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Poor Taff's Festival: Richard Davies writes on how the Hay Festival treats Wales

Hay Festival, insufficiently Welsh, Richard Lewis Davies -

Poor Taff's Festival: Richard Davies writes on how the Hay Festival treats Wales

This week in Nation.Cymru, Parthian Director Richard Davies published a piece on how Hay has been engaging (or not engaging) with Welsh literature and writers in recent years - and whether it's still held 'in' Wales at all...
Extracts below - for the full read, go to Nation.Cymru.

Writers love being invited to Hay. You’re part of the club, sales will rocket into double figures, you get invited into the Green room and get a free coffee, a chance to smile flirtatiously at Germaine Greer and listen to Stephen Fry talk about his bunions. You used to get paid in cheap Champagne until there was a deal with VisitSpain ™ and then it turned to cheap Cava. The festival was first sponsored by the Times, then the Guardian, Channel 4, Tata Steel, a few dubious oil states, Borat, a Russian Oligarch who was friends with Vladamir Putin and then the Telegraph. There’s a progression and a theme.

There’s always someone with cash who likes books. Rishi Sunak is sponsoring it this year along with Mark Drakeford.


So why in this year has the festival programme abandoned Wales? I know it’s online, most things are but the level of engagement is paltry with a festival receiving a significant amount Welsh government/ Arts Council of Wales, British (Welsh) Council money. According to their website there are 138 events this year. From my reckoning there are 4 with any Welsh cultural content. It opens on the Llwyfan Cymru Digidol. Although why they bother with the translation I’ve no idea as there’s no events in Welsh. Other Welsh sponsors include the Arts Council of Wales, The National Lottery (of Wales), Aberystwyth University, The National Library of Wales, Swansea University, The Open University of Wales (Welsh Campus), The National Library of Wales, all anchoring it down. But perhaps being digital the festival has become unmoored from the land, existing out there in the ether somewhere between Bloomsbury and the Cotswolds.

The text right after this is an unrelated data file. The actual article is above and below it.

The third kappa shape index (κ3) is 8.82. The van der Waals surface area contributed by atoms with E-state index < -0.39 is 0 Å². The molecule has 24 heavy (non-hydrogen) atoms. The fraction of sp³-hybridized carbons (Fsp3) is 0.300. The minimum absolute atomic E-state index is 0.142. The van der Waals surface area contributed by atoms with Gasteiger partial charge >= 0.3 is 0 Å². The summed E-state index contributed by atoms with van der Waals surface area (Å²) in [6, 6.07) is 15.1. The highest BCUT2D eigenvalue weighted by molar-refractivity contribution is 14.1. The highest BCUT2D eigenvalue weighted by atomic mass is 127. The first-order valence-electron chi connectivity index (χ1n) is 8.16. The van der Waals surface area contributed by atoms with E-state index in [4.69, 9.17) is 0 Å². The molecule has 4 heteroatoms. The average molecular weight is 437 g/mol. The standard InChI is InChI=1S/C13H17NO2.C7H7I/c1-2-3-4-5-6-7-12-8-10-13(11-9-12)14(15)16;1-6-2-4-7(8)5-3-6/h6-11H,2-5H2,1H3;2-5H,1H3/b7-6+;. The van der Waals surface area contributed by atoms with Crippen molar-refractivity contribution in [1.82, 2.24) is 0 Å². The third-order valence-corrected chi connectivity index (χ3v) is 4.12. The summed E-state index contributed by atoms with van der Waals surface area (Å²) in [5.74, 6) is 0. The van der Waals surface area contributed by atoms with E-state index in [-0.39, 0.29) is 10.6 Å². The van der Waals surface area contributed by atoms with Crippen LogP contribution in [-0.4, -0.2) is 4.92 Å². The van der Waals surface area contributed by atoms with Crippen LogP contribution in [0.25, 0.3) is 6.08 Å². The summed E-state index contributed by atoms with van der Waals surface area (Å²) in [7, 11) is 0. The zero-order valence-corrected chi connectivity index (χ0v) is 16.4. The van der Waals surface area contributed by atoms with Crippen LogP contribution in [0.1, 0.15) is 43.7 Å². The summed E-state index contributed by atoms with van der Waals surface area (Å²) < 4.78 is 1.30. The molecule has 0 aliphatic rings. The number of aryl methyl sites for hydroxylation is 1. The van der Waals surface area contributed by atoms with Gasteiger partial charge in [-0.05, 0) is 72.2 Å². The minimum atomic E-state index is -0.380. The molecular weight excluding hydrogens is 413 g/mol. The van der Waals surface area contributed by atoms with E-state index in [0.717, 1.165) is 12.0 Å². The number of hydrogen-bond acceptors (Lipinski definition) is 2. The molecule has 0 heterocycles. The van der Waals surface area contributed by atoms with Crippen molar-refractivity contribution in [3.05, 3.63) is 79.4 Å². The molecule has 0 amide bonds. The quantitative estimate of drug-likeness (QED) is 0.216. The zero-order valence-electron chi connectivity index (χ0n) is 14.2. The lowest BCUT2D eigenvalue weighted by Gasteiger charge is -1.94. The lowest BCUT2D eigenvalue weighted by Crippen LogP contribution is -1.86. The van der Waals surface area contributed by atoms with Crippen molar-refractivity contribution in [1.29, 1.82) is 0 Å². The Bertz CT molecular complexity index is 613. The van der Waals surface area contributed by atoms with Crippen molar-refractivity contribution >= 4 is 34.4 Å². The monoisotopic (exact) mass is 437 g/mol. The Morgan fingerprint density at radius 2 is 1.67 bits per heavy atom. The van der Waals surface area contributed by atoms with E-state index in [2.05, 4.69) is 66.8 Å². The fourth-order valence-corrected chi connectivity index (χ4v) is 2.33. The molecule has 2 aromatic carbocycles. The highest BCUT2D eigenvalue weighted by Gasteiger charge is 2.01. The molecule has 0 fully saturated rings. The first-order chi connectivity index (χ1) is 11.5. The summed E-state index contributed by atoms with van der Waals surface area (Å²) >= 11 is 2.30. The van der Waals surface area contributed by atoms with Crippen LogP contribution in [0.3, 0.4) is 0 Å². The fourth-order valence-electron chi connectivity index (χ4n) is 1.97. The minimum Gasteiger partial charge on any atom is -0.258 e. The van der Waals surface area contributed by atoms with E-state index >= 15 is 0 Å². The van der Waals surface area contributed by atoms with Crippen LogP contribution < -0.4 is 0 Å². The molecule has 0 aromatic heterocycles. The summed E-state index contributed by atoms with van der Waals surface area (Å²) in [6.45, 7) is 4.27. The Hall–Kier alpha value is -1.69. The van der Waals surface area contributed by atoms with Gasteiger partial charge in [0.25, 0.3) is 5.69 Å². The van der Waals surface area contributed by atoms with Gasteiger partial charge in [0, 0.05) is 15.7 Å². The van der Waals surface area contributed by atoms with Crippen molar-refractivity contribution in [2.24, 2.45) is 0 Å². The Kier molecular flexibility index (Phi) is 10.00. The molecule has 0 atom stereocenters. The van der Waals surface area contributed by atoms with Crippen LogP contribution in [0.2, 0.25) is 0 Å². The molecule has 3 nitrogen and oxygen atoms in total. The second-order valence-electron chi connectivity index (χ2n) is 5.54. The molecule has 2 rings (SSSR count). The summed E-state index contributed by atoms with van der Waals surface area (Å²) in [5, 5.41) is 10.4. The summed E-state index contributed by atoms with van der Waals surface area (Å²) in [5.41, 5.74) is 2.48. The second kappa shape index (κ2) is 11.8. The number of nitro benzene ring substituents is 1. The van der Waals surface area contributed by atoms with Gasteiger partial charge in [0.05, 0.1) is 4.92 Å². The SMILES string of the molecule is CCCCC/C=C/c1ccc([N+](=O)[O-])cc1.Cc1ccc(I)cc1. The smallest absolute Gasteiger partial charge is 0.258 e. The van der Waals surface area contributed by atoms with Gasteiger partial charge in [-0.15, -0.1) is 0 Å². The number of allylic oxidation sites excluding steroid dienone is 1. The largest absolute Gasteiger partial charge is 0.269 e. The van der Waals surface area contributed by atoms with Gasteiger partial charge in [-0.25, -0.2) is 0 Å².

The children’s programme has an even poorer representation, from twenty-seven events the closest thing to a Welsh connection is Bad Wolf talking about the process of adapting His Dark Materials. They have the English Children’s Laureate, a former Irish children’s laureate and one of the writers was born in Dorset which is only a few hours from Wales. There’s no room for Eloise Williams, the young people’s laureate for Wales or any of the wonderfully talented children’s writers and illustrators that have a real connection and understanding of our culture. We are again outsourcing our children’s reading culture to another country and in the case of Hay thanking them for it. Where’s my fetlock again or was it the forelock I should be tuggin. For Wales see England.